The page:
November 7, 2020

Where are the Atheist Women?

woman looking up

Many atheist blogs periodically address the subject of dating. Not surprisingly, some atheists are interested in dating too. Even less surprisingly, many atheists living in predominately religious countries find dating to be a bit of a challenge, although this should be expected to vary greatly depending on where one lives within the predominately religious country. Some religious believers still regard atheists as something less-than-human, and this can make for some interesting first dates. I imagine this is why some atheists have resorted to online dating.

In my travels around the online atheist community, I have noticed that there seems to be a perception among many atheist men that there is a shortage of atheist women. "Where are the atheist women?" Is the atheist community really a "sausage fest," as some claim? And if so, why might that be the case? Perhaps the shortage of atheist women is only imagined. Or maybe it real but highly context-dependent.

One thing we should understand about the atheist community is that only a tiny fraction those who belong to it approach their atheism with a sense of activism. Among this minority within a minority of atheist activists, I suspect that women are underrepresented. Could this be why so many male atheists lament the lack of atheist women? That is, they are basing their calculations on what they see in activist groups while ignoring the bigger picture. I suspect this may be the case.

If I am correct that women are underrepresented among atheist activists, then we might do well to ask why. Is there something about secular activism, as it tends to be done, that is less appealing to many women? If so, is this something that could be changed? Independent of the dating topic, I think that secular activism would benefit from the involvement of more women simply because diversity is valuable. Women often have different ways of viewing the world, and we'd benefit from hearing more from them.

I'm not sure whether women are underrepresented among atheists in general, but I see little reason to think that they would be. They might be somewhat less likely to label themselves as atheists, and they might be underrepresented among many local secular activist groups, but that isn't quite the same thing. If I'm right, then the challenge for atheist men who would prefer a more diverse community is figuring out how they might make their activist groups more appealing to women. And you know what? Recognizing that not all of the women who might join these groups are interesting in dating people they meet there might be a good place to start.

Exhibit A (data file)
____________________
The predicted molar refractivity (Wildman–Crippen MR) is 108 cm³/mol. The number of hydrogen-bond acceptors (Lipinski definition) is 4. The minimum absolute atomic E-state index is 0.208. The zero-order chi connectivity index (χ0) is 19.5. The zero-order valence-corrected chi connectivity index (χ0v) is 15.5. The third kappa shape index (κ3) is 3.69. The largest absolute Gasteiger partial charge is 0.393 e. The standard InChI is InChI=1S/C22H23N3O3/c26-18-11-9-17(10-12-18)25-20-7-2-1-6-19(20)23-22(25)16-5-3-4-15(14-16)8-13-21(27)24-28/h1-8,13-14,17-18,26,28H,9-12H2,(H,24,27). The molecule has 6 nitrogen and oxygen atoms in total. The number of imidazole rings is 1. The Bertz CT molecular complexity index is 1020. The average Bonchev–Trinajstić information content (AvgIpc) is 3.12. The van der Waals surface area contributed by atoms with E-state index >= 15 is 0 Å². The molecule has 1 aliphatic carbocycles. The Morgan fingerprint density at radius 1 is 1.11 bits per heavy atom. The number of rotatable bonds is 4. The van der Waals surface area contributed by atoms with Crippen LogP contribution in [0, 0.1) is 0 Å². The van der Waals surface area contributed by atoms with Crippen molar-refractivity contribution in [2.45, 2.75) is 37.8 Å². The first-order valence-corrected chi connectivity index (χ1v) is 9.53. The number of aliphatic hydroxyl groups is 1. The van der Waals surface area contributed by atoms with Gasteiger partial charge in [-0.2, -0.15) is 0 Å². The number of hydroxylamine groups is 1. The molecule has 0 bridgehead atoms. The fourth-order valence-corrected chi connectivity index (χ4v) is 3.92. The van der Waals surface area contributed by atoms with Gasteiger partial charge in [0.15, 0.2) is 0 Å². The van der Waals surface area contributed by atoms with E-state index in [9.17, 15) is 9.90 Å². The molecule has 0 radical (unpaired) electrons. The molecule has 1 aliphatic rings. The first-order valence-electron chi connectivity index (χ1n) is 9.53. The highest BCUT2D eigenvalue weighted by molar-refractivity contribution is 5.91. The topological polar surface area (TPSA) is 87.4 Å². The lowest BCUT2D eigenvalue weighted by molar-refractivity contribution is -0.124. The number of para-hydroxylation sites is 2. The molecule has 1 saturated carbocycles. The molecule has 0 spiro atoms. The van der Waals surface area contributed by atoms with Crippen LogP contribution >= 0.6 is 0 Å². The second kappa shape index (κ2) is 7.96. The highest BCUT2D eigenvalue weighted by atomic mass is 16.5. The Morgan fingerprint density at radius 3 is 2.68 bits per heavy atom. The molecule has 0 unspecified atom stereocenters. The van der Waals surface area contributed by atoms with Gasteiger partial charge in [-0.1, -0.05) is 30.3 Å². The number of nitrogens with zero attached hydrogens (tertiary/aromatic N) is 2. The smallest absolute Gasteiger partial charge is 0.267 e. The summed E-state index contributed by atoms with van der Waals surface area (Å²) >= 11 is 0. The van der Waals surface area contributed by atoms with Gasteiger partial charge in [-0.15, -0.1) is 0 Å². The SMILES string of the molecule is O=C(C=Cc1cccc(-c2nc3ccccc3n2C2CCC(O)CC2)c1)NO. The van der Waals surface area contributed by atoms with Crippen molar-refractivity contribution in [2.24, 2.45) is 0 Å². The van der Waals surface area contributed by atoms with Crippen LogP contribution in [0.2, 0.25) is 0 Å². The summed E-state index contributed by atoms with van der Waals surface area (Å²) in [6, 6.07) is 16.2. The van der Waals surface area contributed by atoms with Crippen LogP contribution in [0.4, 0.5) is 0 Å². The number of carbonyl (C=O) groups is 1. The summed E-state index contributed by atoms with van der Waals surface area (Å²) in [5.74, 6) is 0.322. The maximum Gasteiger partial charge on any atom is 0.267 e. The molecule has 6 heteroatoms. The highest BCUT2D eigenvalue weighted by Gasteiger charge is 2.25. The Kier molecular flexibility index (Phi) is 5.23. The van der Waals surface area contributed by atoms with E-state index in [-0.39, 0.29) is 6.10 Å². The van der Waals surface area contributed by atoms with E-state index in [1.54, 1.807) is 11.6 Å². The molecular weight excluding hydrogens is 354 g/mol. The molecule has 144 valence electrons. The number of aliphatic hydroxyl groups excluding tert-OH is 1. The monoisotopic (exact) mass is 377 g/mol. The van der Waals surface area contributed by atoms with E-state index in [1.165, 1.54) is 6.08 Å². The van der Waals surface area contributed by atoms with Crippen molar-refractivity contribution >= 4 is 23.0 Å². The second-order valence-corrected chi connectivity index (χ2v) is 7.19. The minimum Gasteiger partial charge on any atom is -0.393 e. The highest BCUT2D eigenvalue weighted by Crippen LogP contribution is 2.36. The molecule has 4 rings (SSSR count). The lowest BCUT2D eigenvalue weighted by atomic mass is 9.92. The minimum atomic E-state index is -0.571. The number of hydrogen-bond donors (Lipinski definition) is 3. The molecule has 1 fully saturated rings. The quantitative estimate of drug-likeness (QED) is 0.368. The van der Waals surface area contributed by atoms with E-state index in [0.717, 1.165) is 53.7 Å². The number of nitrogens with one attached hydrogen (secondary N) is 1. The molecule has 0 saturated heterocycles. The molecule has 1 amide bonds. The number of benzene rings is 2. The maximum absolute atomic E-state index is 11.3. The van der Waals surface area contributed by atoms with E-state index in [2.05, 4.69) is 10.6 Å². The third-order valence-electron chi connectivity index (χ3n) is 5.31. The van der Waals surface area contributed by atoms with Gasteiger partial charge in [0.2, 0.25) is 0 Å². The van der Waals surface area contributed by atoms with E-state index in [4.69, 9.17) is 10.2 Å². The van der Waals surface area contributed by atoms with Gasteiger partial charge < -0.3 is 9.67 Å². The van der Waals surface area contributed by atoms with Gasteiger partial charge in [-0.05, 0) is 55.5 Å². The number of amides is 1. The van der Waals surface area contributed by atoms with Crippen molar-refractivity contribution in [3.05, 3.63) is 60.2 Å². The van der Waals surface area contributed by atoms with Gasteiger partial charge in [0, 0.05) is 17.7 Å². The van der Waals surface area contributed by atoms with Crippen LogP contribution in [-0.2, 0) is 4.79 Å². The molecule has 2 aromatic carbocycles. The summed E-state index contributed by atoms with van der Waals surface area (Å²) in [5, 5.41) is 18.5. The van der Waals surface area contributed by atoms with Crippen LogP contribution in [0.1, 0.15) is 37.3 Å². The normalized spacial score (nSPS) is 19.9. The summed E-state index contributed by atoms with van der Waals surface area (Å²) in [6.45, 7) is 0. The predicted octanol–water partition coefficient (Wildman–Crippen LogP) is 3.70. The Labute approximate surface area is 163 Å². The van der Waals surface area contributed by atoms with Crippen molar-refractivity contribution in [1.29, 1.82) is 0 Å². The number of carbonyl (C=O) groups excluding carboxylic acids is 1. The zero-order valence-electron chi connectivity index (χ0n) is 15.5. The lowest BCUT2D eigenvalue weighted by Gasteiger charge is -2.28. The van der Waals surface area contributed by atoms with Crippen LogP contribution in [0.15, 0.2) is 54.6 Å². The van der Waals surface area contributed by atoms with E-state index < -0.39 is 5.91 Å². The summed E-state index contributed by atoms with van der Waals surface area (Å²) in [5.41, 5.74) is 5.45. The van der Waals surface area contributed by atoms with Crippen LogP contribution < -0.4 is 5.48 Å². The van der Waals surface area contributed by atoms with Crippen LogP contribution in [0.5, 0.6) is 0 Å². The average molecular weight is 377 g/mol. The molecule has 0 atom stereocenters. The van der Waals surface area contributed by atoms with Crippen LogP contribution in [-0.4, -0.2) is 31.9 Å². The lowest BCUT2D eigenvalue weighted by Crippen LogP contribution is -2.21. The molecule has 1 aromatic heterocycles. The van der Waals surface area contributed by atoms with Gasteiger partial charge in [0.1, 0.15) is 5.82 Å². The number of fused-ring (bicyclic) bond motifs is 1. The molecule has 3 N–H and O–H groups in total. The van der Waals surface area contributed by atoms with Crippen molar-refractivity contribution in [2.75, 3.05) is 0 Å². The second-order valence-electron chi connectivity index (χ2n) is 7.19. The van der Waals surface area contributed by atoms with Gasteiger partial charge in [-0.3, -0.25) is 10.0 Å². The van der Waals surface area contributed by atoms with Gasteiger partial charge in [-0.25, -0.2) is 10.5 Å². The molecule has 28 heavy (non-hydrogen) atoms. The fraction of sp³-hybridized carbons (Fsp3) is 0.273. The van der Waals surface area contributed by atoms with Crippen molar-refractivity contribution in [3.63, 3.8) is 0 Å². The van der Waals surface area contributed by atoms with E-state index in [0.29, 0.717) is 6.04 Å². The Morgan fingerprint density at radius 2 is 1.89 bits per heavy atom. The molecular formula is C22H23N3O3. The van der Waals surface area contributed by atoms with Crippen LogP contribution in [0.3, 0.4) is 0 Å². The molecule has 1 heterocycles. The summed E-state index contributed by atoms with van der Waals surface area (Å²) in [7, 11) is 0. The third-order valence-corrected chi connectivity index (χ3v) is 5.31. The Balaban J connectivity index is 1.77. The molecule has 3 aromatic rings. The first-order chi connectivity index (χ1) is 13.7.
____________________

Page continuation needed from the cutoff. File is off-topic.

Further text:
Wait a second! Didn't I begin this post by talking about dating? Yes, I did. That was a setup for the point I am interested in making here. If atheist women are somewhat less likely to join local secular activist groups than men, I wonder if this might have something to do with some of them being less-than-thrilled by the prospect of being surrounded by atheist men desperately seeking women to date. Put yourself in their shoes for a moment. I don't know about you, but I have no difficulty concluding that I'd want to steer clear of such groups too. I'm not suggesting this is the only reason some women might be reluctant to join such groups; I am bringing this one up because I think it would be far easier to change than some of the others.

If a local atheist group that was predominately male was interested in recruiting more women because they thought their group would benefit from having more women and not simply because some of them were seeking atheist women to date, I'd encourage them to consider how they could make what their group does more interesting and relevant to women. That might be helpful getting more women in the door, but it probably wouldn't be enough to keep them coming. For that, I'd recommend that such a group ask themselves how they can do a better job of valuing their female members - not just making them feel valued but actually valuing them. Would you continue to be part of a group if you didn't feel valued there? I wouldn't, and I see little reason to expect something different from women.

An early version of this post appeared on Atheist Revolution in 2009. It was revised and expanded in 2020.